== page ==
New study links neonicotinoids to bee decline in England

A study has linked the long-term decline in wild bee species across the English countryside to oilseed rape crops grown from neonicotinoid-treated seed.

The research findings were published in Nature Communications on Tuesday (16 August).

Scientists led by the Centre for Ecology & Hydrology examined data provided by Fera Science and the Bees, Wasps and Ants Recording Scheme.

See also: Study links neonicotinoids to decline in bee fertility

They looked at changes in the occurrence of 62 wild bee species with oilseed rape cropping patterns across England between 1994 and 2011.

This period spanned the introduction of wide-scale commercial use of neonicotinoids.

Large-scale, long-term decline

The scientists found evidence suggesting neonicotinoid use was linked to large-scale and long-term decline in wild bee species distributions and communities.

The decline was, on average, three times stronger among species that regularly feed on the crop compared with species that forage on a range of flowers.

Researchers said this indicated that oilseed rape was a principal mechanism of neonicotinoid exposure among wild bee communities.

They said the findings added to previous small-scale and short-term exposure studies identifying negative effects of neonicotinoids on honeybees and some commercially bred wild bee species.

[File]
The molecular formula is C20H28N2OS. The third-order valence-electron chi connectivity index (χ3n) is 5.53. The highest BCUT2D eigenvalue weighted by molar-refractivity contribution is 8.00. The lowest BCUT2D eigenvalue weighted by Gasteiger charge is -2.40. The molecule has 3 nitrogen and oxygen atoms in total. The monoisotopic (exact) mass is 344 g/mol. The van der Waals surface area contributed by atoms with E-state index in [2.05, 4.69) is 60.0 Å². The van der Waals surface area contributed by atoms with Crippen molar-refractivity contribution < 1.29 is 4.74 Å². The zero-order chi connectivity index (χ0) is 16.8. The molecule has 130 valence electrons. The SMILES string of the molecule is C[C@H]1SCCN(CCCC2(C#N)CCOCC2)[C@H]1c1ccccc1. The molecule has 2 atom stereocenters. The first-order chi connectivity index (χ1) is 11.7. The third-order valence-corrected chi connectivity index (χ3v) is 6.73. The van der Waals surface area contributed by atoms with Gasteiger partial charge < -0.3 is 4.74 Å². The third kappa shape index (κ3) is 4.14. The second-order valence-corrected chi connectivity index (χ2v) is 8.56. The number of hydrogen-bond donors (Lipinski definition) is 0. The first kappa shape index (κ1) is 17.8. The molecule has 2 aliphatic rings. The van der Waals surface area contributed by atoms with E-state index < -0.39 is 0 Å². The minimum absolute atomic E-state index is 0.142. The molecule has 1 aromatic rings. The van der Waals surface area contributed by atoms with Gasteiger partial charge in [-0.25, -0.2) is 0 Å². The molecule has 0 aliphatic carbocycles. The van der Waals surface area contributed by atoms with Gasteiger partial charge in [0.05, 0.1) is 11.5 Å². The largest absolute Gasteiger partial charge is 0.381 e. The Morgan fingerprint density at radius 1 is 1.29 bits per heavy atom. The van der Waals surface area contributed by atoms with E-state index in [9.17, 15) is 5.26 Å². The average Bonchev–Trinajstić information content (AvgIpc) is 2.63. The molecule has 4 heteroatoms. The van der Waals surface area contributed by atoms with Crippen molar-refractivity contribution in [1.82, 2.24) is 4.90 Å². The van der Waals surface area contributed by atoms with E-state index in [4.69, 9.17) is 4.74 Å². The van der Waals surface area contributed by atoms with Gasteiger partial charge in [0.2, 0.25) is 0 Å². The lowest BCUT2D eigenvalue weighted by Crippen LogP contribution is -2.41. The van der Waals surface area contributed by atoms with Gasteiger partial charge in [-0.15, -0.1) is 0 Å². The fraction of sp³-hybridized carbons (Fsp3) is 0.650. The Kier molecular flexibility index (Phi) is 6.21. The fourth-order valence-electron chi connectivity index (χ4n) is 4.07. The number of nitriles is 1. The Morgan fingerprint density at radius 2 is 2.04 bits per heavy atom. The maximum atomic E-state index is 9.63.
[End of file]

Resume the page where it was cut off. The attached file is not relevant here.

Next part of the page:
For five of the species investigated, neonicotinoid use was equivalent to at least 20% of local population extinctions of wild bees.

These included including the spined mason bee (Osmia spinulosa) and the furrow bee (Lasioglossum fulvicorne).

Bee losses

Researchers said neonicotinoids correlated with wild bee biodiversity losses at a national scale, with implications for conservation in intensively farmed landscapes.

Report lead author Ben Woodcock said: “As a flowering crop, oilseed rape is beneficial for pollinating insects.

“This benefit however, appears to be more than nullified by the effect of neonicotinoid seed treatment on a range of wild bee species.”

Other environmental pressures

Dr Woodcock said evidence suggested neonicotinoids contributed to wild bee species population decline, but it was unlikely they were acting in isolation of other environmental pressures.

“Wild bees have undergone global declines that have been linked to habitat loss and fragmentation, pathogens, climate change and other insecticides,” he said.

Responding to the research, Friends of the Earth’s (FoE) nature campaigner Paul de Zyvla said:  “The study uses data from real field conditions over 17 years and adds a huge new peak to the existing mountain of evidence showing the risk these chemicals pose to our bees.

“If the government genuinely wants to safeguard Britain’s bees, it must keep the ban on neonicotinoid pesticides regardless of what happens with Brexit – and tighten the way pesticides are tested and licensed for use.”

FoE is also calling for a greater variety of bee-friendly crops and plants in our countryside. Paul de Zylva said: “Bees are no different from us in needing a healthy, balanced diet.

“To get this bees need to visit lots of pesticide-free plants – endless fields of oilseed rape are failing to provide this.”

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